Suspended Nauru MP out of custody, on strict bail
A former Nauru justice minister who was arrested this week during an anti government protest is now out on bail under strict conditions including a nightly residential curfew.
A former Nauru justice minister who was arrested this week during an anti government protest is now out on bail.
The protest, which the government had called a riot, had centered on efforts to end the suspension of five MPs, who have not been in parliament since May last year.
Another issue is the allegations of corruption involving the President Baron Waqa and Justice and Finance Minister, David Adeang, with people calling for them to stand aside.
Mathew Batsiua, who is one of the suspended MPs, was arrested early on during the first day of the protests on Tuesday, after apparently being lured to enter the Parliament Building with a promise of a meeting with the President.
That never happened but he was promptly arrested and held in custody for two nights before being charged on Thursday.
Don Wiseman asked Mr Batsiua about the charge he is facing.
MATHEW BATSIUA: I have been charged with disturbance of the legislature, that is my only charge at this time.
DON WISEMAN: Do you want to comment on that, did you disturb the legislature?
MB: I don't think I did but you know that's now going to be a hearing on that further down the track that is what I have been charged with but we will be putting appeals.
DWI: I understand there is also a condition being placed on you that if you offend the government in anyway you could be taken into custody.
MB: Look the bail conditions are fairly extensive, I have had to surrender my passport to prevent travel out of the country. I have to stay within my residence from the hours from pm to am. I can't communicate with the other MPs who were involved in the protest - those kind of things. I have also had to report to the police once a week every Friday. So things like that and they are quite extensive bail conditions. So that is what the magistrate ordered yesterday as part of my bail conditions and so that is how things are.
DWI: No restrictions on contact with the Media?
MB: Yes there is no restrictions on contact with the media - it's just they ensure that I keep the peace and be of good behaviour.
DW: Now this protest I know it had been some time in the planning to coincide with the budget going through parliament. But it would appear from this distance to be something that has quite a lot of legs yet. Is that how you see it?
MB: Look I think the government has been handling the grievances of people poorly. Even when the protest was occurring I believe there were ample opportunities for the government to take leadership on the matter. And simply by just fronting to the protestors and talking to them. During the protest we sighted that there were cabinet ministers looking down. So they were within view of the protest They were in the Parliament building, sitting upstairs in the dining area. And they were just looking down and taking pictures and laughing. A very insensitive approach by those in power, almost mocking the protestors. And that is a lack of leadership and typical of a government that is arrogant. People have genuine grievances that they want addressed and they were not even willing to come down and face the crowd and address those grievances. And if they did that none of those actions which caused more disruptions would have occurred. Simply if the government took leadership, the President took leadership and came down and addressed the crowd.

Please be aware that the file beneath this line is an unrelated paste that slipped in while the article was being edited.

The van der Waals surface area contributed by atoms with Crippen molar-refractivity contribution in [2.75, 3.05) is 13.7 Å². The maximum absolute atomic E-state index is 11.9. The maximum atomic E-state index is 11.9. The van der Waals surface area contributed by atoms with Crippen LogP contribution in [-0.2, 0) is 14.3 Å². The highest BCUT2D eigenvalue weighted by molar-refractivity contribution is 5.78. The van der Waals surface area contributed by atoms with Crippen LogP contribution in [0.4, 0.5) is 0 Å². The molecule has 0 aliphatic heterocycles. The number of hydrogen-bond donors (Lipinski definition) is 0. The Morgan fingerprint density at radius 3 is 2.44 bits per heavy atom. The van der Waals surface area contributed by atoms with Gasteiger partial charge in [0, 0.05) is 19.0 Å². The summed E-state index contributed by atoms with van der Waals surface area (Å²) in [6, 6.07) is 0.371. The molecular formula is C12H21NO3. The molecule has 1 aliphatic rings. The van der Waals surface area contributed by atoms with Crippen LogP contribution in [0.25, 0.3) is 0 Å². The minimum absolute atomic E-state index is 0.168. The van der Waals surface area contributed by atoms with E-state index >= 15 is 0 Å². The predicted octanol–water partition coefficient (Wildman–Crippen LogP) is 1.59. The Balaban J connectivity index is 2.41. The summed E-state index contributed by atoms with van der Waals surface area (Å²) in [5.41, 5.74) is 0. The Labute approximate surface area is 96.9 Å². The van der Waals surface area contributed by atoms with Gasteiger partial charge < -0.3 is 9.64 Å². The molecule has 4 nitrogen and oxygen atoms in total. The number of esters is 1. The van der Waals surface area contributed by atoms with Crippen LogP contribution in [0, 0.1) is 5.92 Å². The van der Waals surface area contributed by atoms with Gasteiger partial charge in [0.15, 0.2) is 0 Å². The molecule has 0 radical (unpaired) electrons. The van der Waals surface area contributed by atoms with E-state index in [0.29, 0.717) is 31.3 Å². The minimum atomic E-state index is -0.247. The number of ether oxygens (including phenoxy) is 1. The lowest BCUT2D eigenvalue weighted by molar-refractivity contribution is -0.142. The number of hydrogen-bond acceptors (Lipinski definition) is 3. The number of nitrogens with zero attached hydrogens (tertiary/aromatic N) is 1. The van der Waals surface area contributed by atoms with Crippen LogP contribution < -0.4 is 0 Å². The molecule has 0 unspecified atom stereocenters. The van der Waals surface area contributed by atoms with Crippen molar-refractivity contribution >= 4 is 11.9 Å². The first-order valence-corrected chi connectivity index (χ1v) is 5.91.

DW: So the protestors will do what, now?
MB: I believe the government in dealing with the protest again have not shown leadership by sacking the people left, right and center. People who they believed were part of the protest. Whether it is terminating employment without any due process and in response I have heard that some of the aggrieved people who have been terminated without any due process are now reacting by refusing government to extend their presence on their land. So we have the hotel that I have read and I have heard that is now under jeopardy. Because some of the landowners have been sacked by the government without any due process and now they are now threatening to evict the government from their land. This happens when you have a government that is not willing to sit down and talk with the people. A government that is just heavy handed in its approach and a government that during the height of the protest and in view of the protestors were looking down and laughing and mocking the protestors. And it raises the question just you know if we have people with heart and conscience in government. So far you know that we have levelled allegations that they are behaving like dictators and they have shown us nothing to the contrary. The type of behaviour that they have reacted to the acts of the protestors.
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